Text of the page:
The outcome of the case could have ramifications for the wider antiquities market.
Sotheby’s had planned to sell the statue on May 14, 2018 with an estimate of $150,000-250,000 but it was withdrawn from sale following a challenge from Greece three days before the sale.
The Greek ministry has claimed the horse, one of more than 1000 known, is “cultural property that had been stolen from Greece in violation of Greek patrimony laws”.
Subsequently Sotheby’s pursued a court case in New York against Greece to clarify the “rights of legitimate owners” which it argued is the vendor of the horse, the family of New York collectors – the late Howard and Saretta Barnet – who bought it at auction in 1973. Sotheby’s sought a ruling to establish that Greece had no ownership rights and that Sotheby’s could “lawfully” sell the work.
“Established and reputable auction house”
According to Sotheby’s, the Barnets’ bought it at a New York auction in 1973 for around £15,000. Before this it was owned by London dealer Robin Symes.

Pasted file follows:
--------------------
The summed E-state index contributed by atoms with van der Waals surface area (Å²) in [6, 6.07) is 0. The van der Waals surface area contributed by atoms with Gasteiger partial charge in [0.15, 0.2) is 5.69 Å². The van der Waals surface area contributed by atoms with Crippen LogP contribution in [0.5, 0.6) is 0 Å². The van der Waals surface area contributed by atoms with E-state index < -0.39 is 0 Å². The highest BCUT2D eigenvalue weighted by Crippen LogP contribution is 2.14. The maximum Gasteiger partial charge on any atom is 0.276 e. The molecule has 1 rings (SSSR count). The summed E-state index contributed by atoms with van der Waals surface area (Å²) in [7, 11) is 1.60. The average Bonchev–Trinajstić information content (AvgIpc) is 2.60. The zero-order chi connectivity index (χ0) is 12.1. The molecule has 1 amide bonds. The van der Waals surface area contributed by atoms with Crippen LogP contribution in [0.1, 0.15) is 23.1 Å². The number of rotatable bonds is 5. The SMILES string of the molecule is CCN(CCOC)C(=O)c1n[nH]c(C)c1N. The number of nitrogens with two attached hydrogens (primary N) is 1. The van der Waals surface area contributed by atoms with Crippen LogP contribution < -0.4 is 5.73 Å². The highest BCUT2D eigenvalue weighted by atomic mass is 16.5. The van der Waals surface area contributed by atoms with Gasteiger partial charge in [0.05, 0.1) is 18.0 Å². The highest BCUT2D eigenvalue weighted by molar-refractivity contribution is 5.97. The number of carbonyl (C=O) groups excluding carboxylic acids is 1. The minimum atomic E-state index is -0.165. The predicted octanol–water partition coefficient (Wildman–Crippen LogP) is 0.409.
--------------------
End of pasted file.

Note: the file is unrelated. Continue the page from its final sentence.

Symes was later accused of dealing in looted antiquities and sent to prison for contempt of court in 2005. Sotheby’s argued that the horse was also owned by two other art and antiquities dealers before being acquired by Symes and had been sold at an “established and reputable European auction house” - Swiss auction firm Münzen und Medaillen in 1967.
However on June 9, the US Court of Appeals for the Second Circuit issued a ruling in favour of Greece, stating that the country was immune from such legal charges because it was not acting out of commercial interests.
Sotheby’s said in a statement: “While we are disappointed with the decision, it does not impact what is at the heart of this matter – there is, and remains, no evidence to support Greece’s claim to ownership of the bronze sculpture. We, together with our client, are reviewing next steps.”